Ronald Poppo listens to Heat games through a portable radio, but he’ll never watch TV again. He’s relearning how to play guitar, but he has lost interest in reconnecting with his family.
Poppo’s doctors offer to give him prosthetic eyes and rebuild his chewed-off nose, but he turns them down.
“He’s blind, so he can’t see what he looks like now, and it doesn’t matter to him how the world sees him,” said Dr. Urmen Desai, a plastic surgeon. “He’s happy … to be alive and content with where he is.”
Poppo, who suffered a vicious, zombie-like attack last Memorial Day weekend on the MacArthur Causeway in Miami, allowed Desai and other doctors, nurses and therapists on Tuesday to speak publicly about his care for the first time since June.
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But Poppo did not attend the briefing at Jackson Memorial Hospital, although he did appear in a short video, wearing a Heat hat and holding a guitar.
“I thank the outpouring of people in the community,” Poppo said. “I will always be grateful for them.”
Poppo’s caregivers said he spends his days in good spirits and in good health at Jackson Memorial Perdue Medical Center in Cutler Bay. His care covered by Medicaid, Poppo can remain in the nursing facility “indefinitely,” Jackson spokesman Edwin O’Dell said.
That outcome appears to be what Poppo wants. He has asked his caregivers not to send him “back to the public.”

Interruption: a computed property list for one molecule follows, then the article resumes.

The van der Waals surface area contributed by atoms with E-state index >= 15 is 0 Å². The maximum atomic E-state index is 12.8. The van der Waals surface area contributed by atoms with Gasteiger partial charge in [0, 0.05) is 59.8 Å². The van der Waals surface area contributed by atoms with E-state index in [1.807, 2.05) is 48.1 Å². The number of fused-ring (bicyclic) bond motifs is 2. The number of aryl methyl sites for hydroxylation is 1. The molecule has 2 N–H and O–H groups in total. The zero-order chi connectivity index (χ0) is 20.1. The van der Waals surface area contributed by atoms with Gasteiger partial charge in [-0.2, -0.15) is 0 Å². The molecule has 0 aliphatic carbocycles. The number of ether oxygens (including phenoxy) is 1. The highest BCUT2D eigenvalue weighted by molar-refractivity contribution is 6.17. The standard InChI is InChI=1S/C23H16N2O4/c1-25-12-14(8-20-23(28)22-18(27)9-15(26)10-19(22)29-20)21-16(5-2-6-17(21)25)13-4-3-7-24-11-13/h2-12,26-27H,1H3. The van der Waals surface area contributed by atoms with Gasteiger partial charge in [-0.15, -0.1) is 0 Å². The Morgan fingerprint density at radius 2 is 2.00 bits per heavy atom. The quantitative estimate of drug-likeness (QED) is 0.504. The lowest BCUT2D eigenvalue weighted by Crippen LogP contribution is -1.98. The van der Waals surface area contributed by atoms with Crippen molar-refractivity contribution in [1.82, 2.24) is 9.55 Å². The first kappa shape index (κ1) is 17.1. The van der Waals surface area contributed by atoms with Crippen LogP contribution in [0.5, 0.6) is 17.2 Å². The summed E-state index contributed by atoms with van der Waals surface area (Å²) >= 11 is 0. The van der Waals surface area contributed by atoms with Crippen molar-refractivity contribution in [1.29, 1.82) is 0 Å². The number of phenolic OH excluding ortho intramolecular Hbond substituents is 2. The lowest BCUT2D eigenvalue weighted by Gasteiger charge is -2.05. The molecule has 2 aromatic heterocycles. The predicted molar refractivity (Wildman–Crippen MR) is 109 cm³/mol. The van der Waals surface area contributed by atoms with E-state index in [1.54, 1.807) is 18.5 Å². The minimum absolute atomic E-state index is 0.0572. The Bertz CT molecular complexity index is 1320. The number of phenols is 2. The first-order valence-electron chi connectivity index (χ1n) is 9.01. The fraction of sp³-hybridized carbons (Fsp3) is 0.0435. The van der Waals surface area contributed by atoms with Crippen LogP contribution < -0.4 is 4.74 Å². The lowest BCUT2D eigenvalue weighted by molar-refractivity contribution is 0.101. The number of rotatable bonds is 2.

Poppo, who turned 66 on Friday, had been homeless in Miami for decades, often finding shelter in a parking garage at Jungle Island.
He was hanging out a few blocks west of there, on the Miami side of the MacArthur, last May 26, when a man named Rudy Eugene brutalized him, tearing off Poppo’s clothes and chewing apart most of his face.
Police shot and killed Eugene, 31, at the scene. It remains unclear what prompted the savage attack; Poppo did not provoke Eugene, and investigators said Eugene had no drugs in his system other than marijuana.
At Perdue Medical Center, Poppo has added about 50 pounds to his malnourished body. He participates in therapy sessions with workers from Miami Lighthouse for the Blind.
He rarely speaks with his medical providers about the attack, and they don’t bring it up. He knows the first anniversary is this weekend, which has made him a little anxious, nurses Patricia Copalko and Adolfa Sigue said.
He maintains a positive attitude, they said, and doesn’t dwell on what may have made Eugene snap. “He says, ‘I’m sure that man had a bad day that day,’” Sigue said.
Copalko called Poppo an ideal patient “with a heart of gold.” She has invited him to spend holidays with her family. He has declined, but she plans to keep asking.
Sigue has become Poppo’s gatekeeper.
He doesn’t answer his room phone, so when people need to reach him, they call Sigue’s cell. He hasn’t added anyone to his visitor list, and he has stopped taking calls from his relatives, with whom he had been estranged before the attack.
“His sister called him, through me,” Sigue said. “I ran to him to give him my cell phone. He said, ‘I don’t want to talk this time. Maybe next time.’”